• 4:3: I loved the 6:7 negs from the Mamiya 7. Provided I could step backwards, it felt like I was getting the same width as 35mm frames, but with more image at the top and bottom, which is usually where I’d want it. I’ve taken to 4:3 like a fish to water. One unexpected bonus of this format is that I’m beginning to shoot portrait orientation again after at least 2 years of avoidance. 3:2 is great, but I find it a little ‘long’ when tilting 90 degrees. Of course you can crop in post, but having tried this a while ago, it just didn’t work for me. I found I had to compose in the aspect ratio native to the viewfinder. Thinking about it, I went through a 1:1 phase quite a few years back, which is when I last had an EVF, allowing me to compose with that format. Which leads me nicely on to…

  • Having an EVF again. It turns out that WYSIWYG is preferable in both cameras and people. But I also miss the OVF! Can’t have it all Mr Feltham ;)

Blackpool 19

Blackpool 19

What I don’t like:

  • As mentioned, I’ve become accustomed to an optical viewfinder over the last 6 years and enjoy framing quickly to see if there is potential. Now I have to turn the camera on and wait few seconds before scoping out a scene. It doesn’t sound like much, and in reality it isn’t, but it’s still something I have adjust to. Whether this becomes a long term gripe remains to be seen.

  • The lack of a lock on the E/C dial meant that I’d sometimes have nudged it without meaning to and not noticed leading to under or overexposure. Given that I can push an image by 2 stops in post without any noticeable penalty means that this hasn’t caused me bother… yet.

  • The 3D electronic level needs to be activated every shot then needs to be turned off (by half-pressing the shutter, or pressing the assigned Fn button) before manual focussing. This seems like two unnecessary button presses to me. Surely a turn of the focus ring should deactivate it? Can this be changed in a firmware update please Fujifilm?

  • The final gripe that again could be addressed in firmware, relates to how bracketing is switched on. You can assign an Fn button to bracketing settings, but to turn on any of the bracketing options you need to delve into the drive menu. For me, I’d rather have the option of turning bracketing on/off via Fn then arrange the settings either by another Fn button or dive into a menu if I ever wanted to change my standard bracketing preference.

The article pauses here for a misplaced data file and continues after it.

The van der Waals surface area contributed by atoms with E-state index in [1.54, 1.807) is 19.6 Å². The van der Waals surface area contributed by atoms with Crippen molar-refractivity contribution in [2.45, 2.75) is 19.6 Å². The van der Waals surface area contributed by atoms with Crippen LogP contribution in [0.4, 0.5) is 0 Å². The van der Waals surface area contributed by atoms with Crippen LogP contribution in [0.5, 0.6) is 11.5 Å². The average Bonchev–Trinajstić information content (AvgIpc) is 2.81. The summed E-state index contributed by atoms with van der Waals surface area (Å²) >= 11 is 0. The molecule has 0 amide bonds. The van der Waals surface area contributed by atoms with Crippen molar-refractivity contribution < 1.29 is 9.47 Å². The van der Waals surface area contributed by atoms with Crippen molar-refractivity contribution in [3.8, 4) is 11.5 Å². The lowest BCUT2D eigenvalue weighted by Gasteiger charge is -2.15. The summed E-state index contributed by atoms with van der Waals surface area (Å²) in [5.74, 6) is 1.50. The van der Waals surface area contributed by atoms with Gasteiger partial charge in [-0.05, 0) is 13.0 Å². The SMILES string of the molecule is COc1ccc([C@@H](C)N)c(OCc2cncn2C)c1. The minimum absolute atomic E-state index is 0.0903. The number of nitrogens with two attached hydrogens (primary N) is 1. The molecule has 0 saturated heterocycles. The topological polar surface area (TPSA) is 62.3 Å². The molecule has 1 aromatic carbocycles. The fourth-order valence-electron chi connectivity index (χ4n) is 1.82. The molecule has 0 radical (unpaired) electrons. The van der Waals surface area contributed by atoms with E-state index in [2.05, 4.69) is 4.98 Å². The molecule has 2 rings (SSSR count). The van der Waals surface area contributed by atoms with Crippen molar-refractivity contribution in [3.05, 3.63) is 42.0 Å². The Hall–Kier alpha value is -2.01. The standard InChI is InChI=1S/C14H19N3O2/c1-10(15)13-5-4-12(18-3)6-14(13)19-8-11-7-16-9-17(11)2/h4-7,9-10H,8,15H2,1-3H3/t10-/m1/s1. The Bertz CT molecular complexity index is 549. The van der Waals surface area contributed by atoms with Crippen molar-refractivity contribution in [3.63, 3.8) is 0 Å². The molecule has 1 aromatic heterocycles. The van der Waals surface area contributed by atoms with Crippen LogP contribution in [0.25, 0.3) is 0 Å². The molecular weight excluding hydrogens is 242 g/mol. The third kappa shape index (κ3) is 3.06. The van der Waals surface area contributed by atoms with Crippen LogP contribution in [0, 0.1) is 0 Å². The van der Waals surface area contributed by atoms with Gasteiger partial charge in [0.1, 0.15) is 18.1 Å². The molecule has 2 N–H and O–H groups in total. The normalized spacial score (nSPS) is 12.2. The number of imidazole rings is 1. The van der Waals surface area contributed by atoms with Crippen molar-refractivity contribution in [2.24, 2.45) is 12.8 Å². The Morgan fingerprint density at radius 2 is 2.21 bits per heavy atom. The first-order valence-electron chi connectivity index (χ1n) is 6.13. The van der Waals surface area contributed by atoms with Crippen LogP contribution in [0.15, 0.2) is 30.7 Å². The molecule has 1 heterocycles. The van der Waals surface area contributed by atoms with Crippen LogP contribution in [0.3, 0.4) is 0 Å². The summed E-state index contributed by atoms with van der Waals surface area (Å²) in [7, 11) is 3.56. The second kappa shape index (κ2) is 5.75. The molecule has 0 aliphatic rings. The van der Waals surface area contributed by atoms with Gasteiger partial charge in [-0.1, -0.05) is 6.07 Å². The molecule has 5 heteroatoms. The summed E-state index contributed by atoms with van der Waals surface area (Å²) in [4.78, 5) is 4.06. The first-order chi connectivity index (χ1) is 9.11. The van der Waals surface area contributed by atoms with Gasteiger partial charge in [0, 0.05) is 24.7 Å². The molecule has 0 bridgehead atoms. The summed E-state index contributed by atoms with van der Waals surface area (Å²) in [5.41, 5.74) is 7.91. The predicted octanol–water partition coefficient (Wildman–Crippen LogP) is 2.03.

To draw these thoughts to a close, having owned the camera for a month and taken over 1000 photographs, I have to come back to the jaw dropping IQ. For the first time ever, I’m consistently seeing the images on screen that reflect what I saw in the scene when taking the photograph. The GFX is transcribing the light into a digital file with unerring precision. In essence, the 50R is making my job as a photographer easier to produce the look in my work that I want… and that’s got to be worth paying a few pennies for, hasn’t it?

Palma’s 1

Palma’s 1

Adventures with the Silver Halides (Part 2, Film vs Digital)

I had them in my hands: the first set of negatives from my Mamiya 7 and the scanned images on a CD. This was going to be great. Finally… real film tonality and colours in my work. I couldn’t pace home fast enough. I must’ve looked ridiculous with the negs in my hand, power-walking up the road like I was in critical need of the loo.

I fired up the laptop, thrust the disc in an waited to be stunned. 

Only I wasn’t. 

The colours were bad. I mean really terrible. I could’ve cried. 

I really wasn’t expecting to have to work on the negatives. That was part of the initial appeal of film for me… great colours out of the box. I concluded that I didn’t want to pay for someone else to do the scans only for them to come back with shitty tones… so I started to read round the subject even more obsessively than I had been. It turns out that people use their DSLRs to ‘scan’ negs, then convert in photoshop. So this is the path I initially veered down to try to get the hues more to my taste.

Two film and one digital image... can you tell which one is which? Which do you prefer?

Two film and one digital image... can you tell which one is which? Which do you prefer?

At first I thought I had everything I required, but it soon became apparent that I needed a lightbox (the iPad screen was too pixelated, despite covering it with a diffusing plastic cover), a 120 film holder, a blower and some white gloves to handle the negs with.

After some early hints that I was on the right path (i.e. the Portra colours I had been expecting), I started to get some strange ‘vignetting’ in the shadows of my images. I spoke with numerous film aficionados but no-one had an answer. Eventually I gave up on the DSLR and forked out on a real scanner (Epson V800)… only to find the vignetting was still there when I used Silverfast!! I could’ve cried (again). Finally I tried a ‘straightforward' import with EpsonScan. I had had so many failures and false starts I was actually was shocked when it turned out fine. Surely now I was ready to begin?! Err, well no, actually. Scanning itself is a ‘dark art’, to quote my good friend Tom Sebastiano… film was proving to be trickier than expected.

As with any dark art, there is a road to enlightenment regarding scanning and colour management of film. It’s not a short path either. I am by no means an expert, but remember Tom S (he does have the necessary expertise, and his blog is a wealth of information) mentioning a magenta cast that he was noticing in some of my work. I hadn’t spotted it up until that point. Now I was seeing it everywhere. This was a steep learning curve, but with a strong emphasis on ‘learning’. I could cope with that.